Daddy leave in Sweden
From central Stockholm to villages south of the Arctic Circle, 85percent of Swedish fathers now take parental leave. As other countries still tinker with maternity leave and women’s rights, Sweden may be a glimpse of the future.
For nearly four decades, Swedish governments of all political hues have legislated to give women equal rights at work-and men equal rights at home. This political engineering, along with a generous social welfare system, has begun to change the definition of masculinity.
Swedish law provides incentives for fathers to use a portion of the generously paid, 13-month parental leave given to families.The law also levies penalties for fathers who do not take leave. A 1995 “daddy leave” provision amended the provision so that on father was forced to take leave, but a family lost one month of subsidies if he did no. A second “father” month was added to parental leave in 2002, while the change only marginally increased the number of men taking leave, it more than doubled the amount of time they take. Eight in 10 fathers now take a third of the total 13 months of leave.
The sharing of child-rearing duties at home may also help explain why divorce and separation rates in Sweden have dropped since 1995 at a time when divorce rates elsewhere have risen, according to the national statistics office.
While Sweden, with nine million people, made a strategic decision to get more women into the work force in the booming 1960s, other countries imported more immigrant men. As populations in Europe decline and new labor shortages loom, countries have studied the Swedish model, said Peter Moss an expert on leave policies at the University of London’s Institute of Education.
The United States — with lower taxes and traditional wariness of state meddling in family affairs — is not among them. Portugal is the only country where paternity leave is mandatory — but only for a week. Iceland has arguably gone furthest, reserving three months for father, three months for mother and allowing parents to share another three months.
The trend is, however, no longer limited to small countries. Germany, with nearly 82 million people, in 2007 tweaked Sweden’s model, reserving two out of 14 months of paid leave for fathers. Within two years, fathers taking parental leave surged from 3 percent to more than 20 percent. “That was a marker of pretty significant change,” said Kimberly Morgan, professor at George Washington University and an expert on parental leave. If Germany can do it, she said, “most countries can.”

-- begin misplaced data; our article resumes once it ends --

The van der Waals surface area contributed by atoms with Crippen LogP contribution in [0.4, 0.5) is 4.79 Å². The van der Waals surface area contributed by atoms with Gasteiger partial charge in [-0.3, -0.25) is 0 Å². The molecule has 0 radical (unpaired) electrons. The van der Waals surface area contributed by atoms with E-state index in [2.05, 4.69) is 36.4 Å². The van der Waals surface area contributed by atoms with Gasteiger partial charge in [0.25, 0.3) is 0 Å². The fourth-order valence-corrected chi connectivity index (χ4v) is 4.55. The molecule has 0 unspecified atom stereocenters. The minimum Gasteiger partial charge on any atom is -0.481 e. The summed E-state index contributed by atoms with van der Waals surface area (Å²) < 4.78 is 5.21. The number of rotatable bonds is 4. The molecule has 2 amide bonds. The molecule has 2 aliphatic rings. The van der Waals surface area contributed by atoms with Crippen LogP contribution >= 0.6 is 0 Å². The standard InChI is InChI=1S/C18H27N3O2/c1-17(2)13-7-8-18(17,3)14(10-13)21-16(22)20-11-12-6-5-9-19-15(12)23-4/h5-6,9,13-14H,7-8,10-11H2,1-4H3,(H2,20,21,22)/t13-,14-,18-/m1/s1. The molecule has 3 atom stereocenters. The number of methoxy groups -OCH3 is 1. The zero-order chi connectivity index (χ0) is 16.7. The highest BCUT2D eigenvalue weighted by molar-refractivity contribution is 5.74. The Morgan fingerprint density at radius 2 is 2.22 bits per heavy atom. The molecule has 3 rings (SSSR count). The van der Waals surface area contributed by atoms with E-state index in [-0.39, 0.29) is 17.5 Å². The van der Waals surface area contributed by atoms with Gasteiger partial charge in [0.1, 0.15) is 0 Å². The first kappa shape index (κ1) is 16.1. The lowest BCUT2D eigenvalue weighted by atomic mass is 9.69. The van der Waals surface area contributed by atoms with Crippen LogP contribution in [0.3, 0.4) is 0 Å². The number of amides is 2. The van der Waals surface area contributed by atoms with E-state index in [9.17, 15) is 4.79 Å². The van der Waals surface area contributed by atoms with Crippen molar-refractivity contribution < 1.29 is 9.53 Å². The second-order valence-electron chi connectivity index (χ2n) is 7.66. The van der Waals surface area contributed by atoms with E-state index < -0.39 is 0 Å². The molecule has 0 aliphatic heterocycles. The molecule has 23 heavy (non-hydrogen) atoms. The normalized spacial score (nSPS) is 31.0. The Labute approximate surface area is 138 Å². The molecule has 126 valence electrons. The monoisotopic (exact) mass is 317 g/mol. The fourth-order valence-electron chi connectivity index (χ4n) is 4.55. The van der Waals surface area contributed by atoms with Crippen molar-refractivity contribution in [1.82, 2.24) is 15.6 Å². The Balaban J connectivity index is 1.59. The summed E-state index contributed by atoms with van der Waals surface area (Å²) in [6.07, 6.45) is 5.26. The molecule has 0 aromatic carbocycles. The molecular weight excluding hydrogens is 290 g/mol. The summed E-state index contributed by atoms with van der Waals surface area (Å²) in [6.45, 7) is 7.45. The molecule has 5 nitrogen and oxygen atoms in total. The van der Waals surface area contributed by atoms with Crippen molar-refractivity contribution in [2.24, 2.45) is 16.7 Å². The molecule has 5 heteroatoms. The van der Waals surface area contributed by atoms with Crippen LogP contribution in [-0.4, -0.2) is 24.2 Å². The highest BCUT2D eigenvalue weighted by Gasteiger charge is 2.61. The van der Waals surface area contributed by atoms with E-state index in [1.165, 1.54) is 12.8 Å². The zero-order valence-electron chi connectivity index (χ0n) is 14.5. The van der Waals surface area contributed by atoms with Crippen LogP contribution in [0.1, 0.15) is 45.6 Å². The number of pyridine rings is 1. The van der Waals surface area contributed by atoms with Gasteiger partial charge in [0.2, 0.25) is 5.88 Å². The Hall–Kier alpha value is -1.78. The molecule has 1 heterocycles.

Companies, facing high payroll taxes and women and men taking leave in unpredictable installments, can be less sure. Tales of male staff members being discouraged from long leave are still not uncommon, although it is not fashionable to say so. Mr. Boklund said his office “was not happy” about his extended absence.
Small businesses find it particularly tricky to juggle absences, said Sofia Bergstrom, social insurance expert at the Confederation of Swedish Enterprise, which represents 60,000 companies. Worse than parental leave, she says, is the 120-day annual allowance for parents to tend to sick children, which is impossible to plan and which is suspected of being widely abused.
But in a sign that the broader cultural shift has acquired a dynamic of its own, a survey by Ms. Haas and Philip Hwang, a psychology professor at Goteborg University, shows that 41 percent of companies reported in 2006 that they had made a formal decision to encourage fathers to take parental leave, up from only 2 percent in 1993.
For many companies, a family-friendly work pattern has simply become a new ways of attracting talent.
However, worry that as men and women both work and both stay home with kids, a gender identity crisis looms. “Manhood is being squeezed” by the sameness, argued Ingemar Gens, an author and self-described gender consultant.
Conversely, in invoking mothering as both identity and as practice, feminist philosopher Sara Ruddick wrote: “briefly, a mother is a person who takes on responsibility for children’s lives and for whom providing child care is a significant part of her or his working life”. This conceptualization considers mothers as a group of “genderless” persons, and the practice of mothering as one that could be equally embraced by women or men. This conceptualization considers mothers as a group of “genderless” persons, and the practice of mothering as one that could be equally embraced by women or men. A focus on responsibilities reveals how gender differences in parenting are deeply embedded in habitus, moral identities, embodiment, and in diverse spatial and time-framed contexts.
In perhaps the most striking example of social engineering, a new definition of masculinity is emerging. Many men no longer want to be identified just by their jobs and many women expect their husbands to take at least some time off with the children. A successful career and being a responsible daddy, it seems going to be a new kind of manly, which is more wholesome.
As it showed in one video we watched in GPS class, society is a mirror of the family, therefore, the only way to achieve equality in society is to achieve equality in the home. Getting fathers to share the “mothering” work is an essential part of that.
New York Times: In Sweden, men can have it all. Jun. 2010. http://www.nytimes.com/2010/06/10/world/europe/10iht-sweden.html
Andrea D. Gender equality and gender differences: parenting, Habitus, and embodiment. 2009. Canadian Sociological Association.
Posted by Jia LIU